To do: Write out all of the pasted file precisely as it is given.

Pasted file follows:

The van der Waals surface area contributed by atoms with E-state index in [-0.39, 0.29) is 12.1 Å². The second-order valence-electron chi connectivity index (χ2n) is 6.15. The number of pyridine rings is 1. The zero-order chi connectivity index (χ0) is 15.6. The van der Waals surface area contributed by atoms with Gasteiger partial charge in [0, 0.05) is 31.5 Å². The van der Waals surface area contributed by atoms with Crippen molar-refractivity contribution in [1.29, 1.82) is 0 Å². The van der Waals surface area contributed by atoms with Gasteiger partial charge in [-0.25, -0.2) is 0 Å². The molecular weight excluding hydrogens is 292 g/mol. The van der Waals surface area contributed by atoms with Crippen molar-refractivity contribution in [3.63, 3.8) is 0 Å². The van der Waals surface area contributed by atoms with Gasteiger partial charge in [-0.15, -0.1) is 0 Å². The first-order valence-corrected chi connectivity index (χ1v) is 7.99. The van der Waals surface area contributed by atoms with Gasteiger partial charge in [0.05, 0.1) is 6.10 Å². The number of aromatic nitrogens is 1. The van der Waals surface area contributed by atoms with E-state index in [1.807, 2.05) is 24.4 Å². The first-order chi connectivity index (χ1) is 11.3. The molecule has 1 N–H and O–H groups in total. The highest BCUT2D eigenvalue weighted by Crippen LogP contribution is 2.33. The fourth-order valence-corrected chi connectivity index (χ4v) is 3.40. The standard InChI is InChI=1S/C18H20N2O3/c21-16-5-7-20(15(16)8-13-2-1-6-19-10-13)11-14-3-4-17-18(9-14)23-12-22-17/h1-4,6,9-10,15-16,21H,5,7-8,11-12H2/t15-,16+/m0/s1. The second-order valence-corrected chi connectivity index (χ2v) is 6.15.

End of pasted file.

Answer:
The van der Waals surface area contributed by atoms with E-state index in [-0.39, 0.29) is 12.1 Å². The second-order valence-electron chi connectivity index (χ2n) is 6.15. The number of pyridine rings is 1. The zero-order chi connectivity index (χ0) is 15.6. The van der Waals surface area contributed by atoms with Gasteiger partial charge in [0, 0.05) is 31.5 Å². The van der Waals surface area contributed by atoms with Crippen molar-refractivity contribution in [1.29, 1.82) is 0 Å². The van der Waals surface area contributed by atoms with Gasteiger partial charge in [-0.25, -0.2) is 0 Å². The molecular weight excluding hydrogens is 292 g/mol. The van der Waals surface area contributed by atoms with Crippen molar-refractivity contribution in [3.63, 3.8) is 0 Å². The van der Waals surface area contributed by atoms with Gasteiger partial charge in [-0.15, -0.1) is 0 Å². The first-order valence-corrected chi connectivity index (χ1v) is 7.99. The van der Waals surface area contributed by atoms with Gasteiger partial charge in [0.05, 0.1) is 6.10 Å². The number of aromatic nitrogens is 1. The van der Waals surface area contributed by atoms with E-state index in [1.807, 2.05) is 24.4 Å². The first-order chi connectivity index (χ1) is 11.3. The molecule has 1 N–H and O–H groups in total. The highest BCUT2D eigenvalue weighted by Crippen LogP contribution is 2.33. The fourth-order valence-corrected chi connectivity index (χ4v) is 3.40. The standard InChI is InChI=1S/C18H20N2O3/c21-16-5-7-20(15(16)8-13-2-1-6-19-10-13)11-14-3-4-17-18(9-14)23-12-22-17/h1-4,6,9-10,15-16,21H,5,7-8,11-12H2/t15-,16+/m0/s1. The second-order valence-corrected chi connectivity index (χ2v) is 6.15.